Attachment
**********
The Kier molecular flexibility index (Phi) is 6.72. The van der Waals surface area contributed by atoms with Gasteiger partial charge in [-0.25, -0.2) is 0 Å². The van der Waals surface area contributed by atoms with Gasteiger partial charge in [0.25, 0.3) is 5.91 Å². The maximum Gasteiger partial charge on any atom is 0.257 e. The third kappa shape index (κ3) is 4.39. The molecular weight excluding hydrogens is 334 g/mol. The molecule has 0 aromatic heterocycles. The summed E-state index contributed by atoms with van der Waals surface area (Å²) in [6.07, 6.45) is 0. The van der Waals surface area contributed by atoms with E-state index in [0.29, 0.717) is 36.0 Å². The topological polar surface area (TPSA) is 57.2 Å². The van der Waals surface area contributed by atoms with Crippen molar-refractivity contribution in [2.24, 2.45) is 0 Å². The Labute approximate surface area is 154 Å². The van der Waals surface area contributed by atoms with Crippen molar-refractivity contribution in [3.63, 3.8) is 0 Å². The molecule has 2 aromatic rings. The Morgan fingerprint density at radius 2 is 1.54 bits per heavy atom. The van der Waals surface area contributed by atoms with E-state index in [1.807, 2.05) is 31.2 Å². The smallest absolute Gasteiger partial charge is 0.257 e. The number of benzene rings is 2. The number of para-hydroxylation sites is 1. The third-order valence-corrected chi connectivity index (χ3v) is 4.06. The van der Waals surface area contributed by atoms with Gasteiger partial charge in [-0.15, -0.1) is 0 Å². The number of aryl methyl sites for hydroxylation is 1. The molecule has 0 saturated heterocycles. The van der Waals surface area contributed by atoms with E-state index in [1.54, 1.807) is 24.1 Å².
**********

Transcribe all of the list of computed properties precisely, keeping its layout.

The Kier molecular flexibility index (Phi) is 6.72. The van der Waals surface area contributed by atoms with Gasteiger partial charge in [-0.25, -0.2) is 0 Å². The van der Waals surface area contributed by atoms with Gasteiger partial charge in [0.25, 0.3) is 5.91 Å². The maximum Gasteiger partial charge on any atom is 0.257 e. The third kappa shape index (κ3) is 4.39. The molecular weight excluding hydrogens is 334 g/mol. The molecule has 0 aromatic heterocycles. The summed E-state index contributed by atoms with van der Waals surface area (Å²) in [6.07, 6.45) is 0. The van der Waals surface area contributed by atoms with E-state index in [0.29, 0.717) is 36.0 Å². The topological polar surface area (TPSA) is 57.2 Å². The van der Waals surface area contributed by atoms with Crippen molar-refractivity contribution in [2.24, 2.45) is 0 Å². The Labute approximate surface area is 154 Å². The van der Waals surface area contributed by atoms with Crippen molar-refractivity contribution in [3.63, 3.8) is 0 Å². The molecule has 2 aromatic rings. The Morgan fingerprint density at radius 2 is 1.54 bits per heavy atom. The van der Waals surface area contributed by atoms with E-state index in [1.807, 2.05) is 31.2 Å². The smallest absolute Gasteiger partial charge is 0.257 e. The number of benzene rings is 2. The number of para-hydroxylation sites is 1. The third-order valence-corrected chi connectivity index (χ3v) is 4.06. The van der Waals surface area contributed by atoms with Gasteiger partial charge in [-0.15, -0.1) is 0 Å². The number of aryl methyl sites for hydroxylation is 1. The molecule has 0 saturated heterocycles. The van der Waals surface area contributed by atoms with E-state index in [1.54, 1.807) is 24.1 Å².